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When our calls for help end in death

Bobby-Henry,-Srpins-THIS-ONWhen our calls for help end in death

They said to Samuel, “Pray to the Lord your God for us, your servants, that we may not die for having added to all our other sins the evil of asking for a king.”    –1 Samuel 12:19

By Bobby R. Henry, Sr.

I want to try and shed some light into some dark and scary places that seem to avoid light, like roaches running from a can of Raid.

Many times we have called for help only to find ourselves in a much worst predicament than we were when we called for some relief.

My heart bleeds for the families who sought assistance for protection from a love one who has been tormented beyond any normal understanding of their wayward behaviors. In this time of unusual temporary dysfunction caused by intoxication, not adhering to prescribed meds or some related military sickness even in the heated circumstances of domestic altercations- help may truly be needed.

When a call for help leads to death  in family situations, that death permeates through an umbilical cord that shocks from the cradle to the grave.

When that death is surrounded in a shroud of doubt caused by perceived negligence from law enforcement, the family is ripped apart like their skin is being torn from their bones. In this case, the bones represent the structure of the family and the skin is the family.

Yes, we want to be protected and in some cases protected from our very own family members. That does not mean for the most part that we want our family members to be gunned down after a brief three second psychological evaluation from a non-licensed therapist (the-rapist) without any obvious proper intervention skills.

Based upon several incidents with outcomes similar these deadly characteristics, yes, that violation I’m sure has very much the same ugliness of a rape situation, which it can be compared to.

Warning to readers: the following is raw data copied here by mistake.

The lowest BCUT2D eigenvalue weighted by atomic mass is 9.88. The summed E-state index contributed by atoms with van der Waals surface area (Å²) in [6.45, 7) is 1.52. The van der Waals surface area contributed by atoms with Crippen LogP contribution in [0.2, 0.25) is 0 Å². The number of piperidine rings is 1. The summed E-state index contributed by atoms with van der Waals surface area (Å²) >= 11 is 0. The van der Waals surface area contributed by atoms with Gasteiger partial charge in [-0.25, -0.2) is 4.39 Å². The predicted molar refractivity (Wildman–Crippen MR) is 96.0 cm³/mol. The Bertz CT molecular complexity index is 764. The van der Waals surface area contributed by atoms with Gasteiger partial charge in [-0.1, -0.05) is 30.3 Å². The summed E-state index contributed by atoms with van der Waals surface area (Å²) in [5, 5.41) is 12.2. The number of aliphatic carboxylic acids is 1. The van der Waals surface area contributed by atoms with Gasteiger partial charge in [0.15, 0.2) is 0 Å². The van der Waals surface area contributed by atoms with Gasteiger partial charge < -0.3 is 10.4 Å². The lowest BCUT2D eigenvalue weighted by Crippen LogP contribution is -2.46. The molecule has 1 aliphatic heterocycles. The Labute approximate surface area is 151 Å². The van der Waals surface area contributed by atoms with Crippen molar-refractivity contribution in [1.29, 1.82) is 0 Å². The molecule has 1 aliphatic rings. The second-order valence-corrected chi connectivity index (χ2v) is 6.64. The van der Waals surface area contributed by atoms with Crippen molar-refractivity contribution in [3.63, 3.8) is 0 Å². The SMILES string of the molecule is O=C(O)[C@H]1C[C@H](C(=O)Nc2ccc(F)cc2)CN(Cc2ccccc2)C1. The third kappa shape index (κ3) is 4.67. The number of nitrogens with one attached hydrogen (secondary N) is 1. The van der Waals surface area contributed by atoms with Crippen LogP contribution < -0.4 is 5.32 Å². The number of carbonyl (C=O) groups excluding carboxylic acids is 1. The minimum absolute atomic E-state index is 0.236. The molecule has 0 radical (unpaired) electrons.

Like a rape victim, violated without consent, left physically abused, psychologically, damaged and temporarily dead is this family who in their call for help, now has lost more than a family member.

In the Ghost Busters movie there is a line that asks “Who you gonna call?”. The response is Ghost Busters. How ironic now the ghost of that loved one will haunt them from that time forward.

In scenarios like these, the question always come: Why?

We have not the answer because, “For My thoughts are not your thoughts, Nor are your ways My ways,” declares the Lord. Isaiah 55:8

My comforting words to the families that are experiencing the brokenhearted repercussions of calls made for help which, in turn were calls that were directed to bring loved ones home; are please seek the comfort of forgiveness. Forgiveness for anything that was not Godly in thought, action or emotionally towards anyone.

Forgiveness is one of the most difficult things to do, especially to forgive one’s self.

It is presumed that every believer will have had some involvement at real forgiveness, even if you experience it indirectly. And in the assortment of human sentiment, honest forgiveness is rated right up there as one of the greatest and most gratifying sensations that a person can feel. It’s like the floodgates of Heaven have been opened. The burdens of resentment, anger, shame and lack of self-worth is removed. There is a holy ghost “perfection” to it; battles are interchanged with reverberations of love where bombs of hatred once reigned. There are no accidents; it is the work of God running its course through us. Grace is at work accomplishing what God sent it to do. The way to true forgiveness is to have His life in us. Everything else is a reflection of the Pinocchio theory.

“Dear God for those who have called on and relied on a false hope, please through Your unmatchable power of redemption let them experience Your awesome power. Amen.”


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